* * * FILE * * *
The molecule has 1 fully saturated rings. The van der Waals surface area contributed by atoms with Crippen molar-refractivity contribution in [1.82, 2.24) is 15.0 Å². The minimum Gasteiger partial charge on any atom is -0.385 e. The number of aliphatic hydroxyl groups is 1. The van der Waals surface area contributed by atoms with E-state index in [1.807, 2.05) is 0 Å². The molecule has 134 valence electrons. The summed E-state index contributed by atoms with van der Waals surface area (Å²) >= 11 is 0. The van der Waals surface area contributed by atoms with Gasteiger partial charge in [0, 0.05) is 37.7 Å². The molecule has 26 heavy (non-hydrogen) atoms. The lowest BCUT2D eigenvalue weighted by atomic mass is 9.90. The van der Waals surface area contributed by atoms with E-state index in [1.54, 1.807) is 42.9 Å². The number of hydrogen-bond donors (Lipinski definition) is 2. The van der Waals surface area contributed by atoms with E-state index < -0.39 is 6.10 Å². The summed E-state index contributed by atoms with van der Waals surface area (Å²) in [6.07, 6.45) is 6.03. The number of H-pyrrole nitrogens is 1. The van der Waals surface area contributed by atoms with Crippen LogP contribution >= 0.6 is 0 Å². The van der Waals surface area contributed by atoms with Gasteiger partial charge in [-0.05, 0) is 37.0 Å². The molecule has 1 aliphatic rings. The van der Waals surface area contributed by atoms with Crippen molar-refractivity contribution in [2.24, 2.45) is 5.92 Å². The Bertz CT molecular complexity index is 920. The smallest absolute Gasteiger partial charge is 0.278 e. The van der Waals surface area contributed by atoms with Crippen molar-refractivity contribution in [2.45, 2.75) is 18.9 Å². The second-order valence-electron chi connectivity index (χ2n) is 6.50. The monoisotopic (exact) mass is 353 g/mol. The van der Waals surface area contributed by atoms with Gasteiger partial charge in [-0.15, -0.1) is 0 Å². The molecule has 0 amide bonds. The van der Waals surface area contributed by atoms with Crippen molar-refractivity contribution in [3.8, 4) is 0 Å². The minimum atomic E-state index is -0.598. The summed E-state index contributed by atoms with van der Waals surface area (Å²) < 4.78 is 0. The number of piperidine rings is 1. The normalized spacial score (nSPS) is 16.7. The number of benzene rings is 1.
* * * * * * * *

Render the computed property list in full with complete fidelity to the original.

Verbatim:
The molecule has 1 fully saturated rings. The van der Waals surface area contributed by atoms with Crippen molar-refractivity contribution in [1.82, 2.24) is 15.0 Å². The minimum Gasteiger partial charge on any atom is -0.385 e. The number of aliphatic hydroxyl groups is 1. The van der Waals surface area contributed by atoms with E-state index in [1.807, 2.05) is 0 Å². The molecule has 134 valence electrons. The summed E-state index contributed by atoms with van der Waals surface area (Å²) >= 11 is 0. The van der Waals surface area contributed by atoms with Gasteiger partial charge in [0, 0.05) is 37.7 Å². The molecule has 26 heavy (non-hydrogen) atoms. The lowest BCUT2D eigenvalue weighted by atomic mass is 9.90. The van der Waals surface area contributed by atoms with E-state index in [1.54, 1.807) is 42.9 Å². The number of hydrogen-bond donors (Lipinski definition) is 2. The van der Waals surface area contributed by atoms with E-state index < -0.39 is 6.10 Å². The summed E-state index contributed by atoms with van der Waals surface area (Å²) in [6.07, 6.45) is 6.03. The number of H-pyrrole nitrogens is 1. The van der Waals surface area contributed by atoms with Crippen LogP contribution >= 0.6 is 0 Å². The van der Waals surface area contributed by atoms with Gasteiger partial charge in [-0.05, 0) is 37.0 Å². The molecule has 1 aliphatic rings. The van der Waals surface area contributed by atoms with Crippen molar-refractivity contribution in [2.24, 2.45) is 5.92 Å². The Bertz CT molecular complexity index is 920. The smallest absolute Gasteiger partial charge is 0.278 e. The van der Waals surface area contributed by atoms with Crippen molar-refractivity contribution in [2.45, 2.75) is 18.9 Å². The second-order valence-electron chi connectivity index (χ2n) is 6.50. The monoisotopic (exact) mass is 353 g/mol. The van der Waals surface area contributed by atoms with Gasteiger partial charge in [-0.15, -0.1) is 0 Å². The molecule has 0 amide bonds. The van der Waals surface area contributed by atoms with Crippen molar-refractivity contribution in [3.8, 4) is 0 Å². The minimum atomic E-state index is -0.598. The summed E-state index contributed by atoms with van der Waals surface area (Å²) < 4.78 is 0. The number of piperidine rings is 1. The normalized spacial score (nSPS) is 16.7. The number of benzene rings is 1.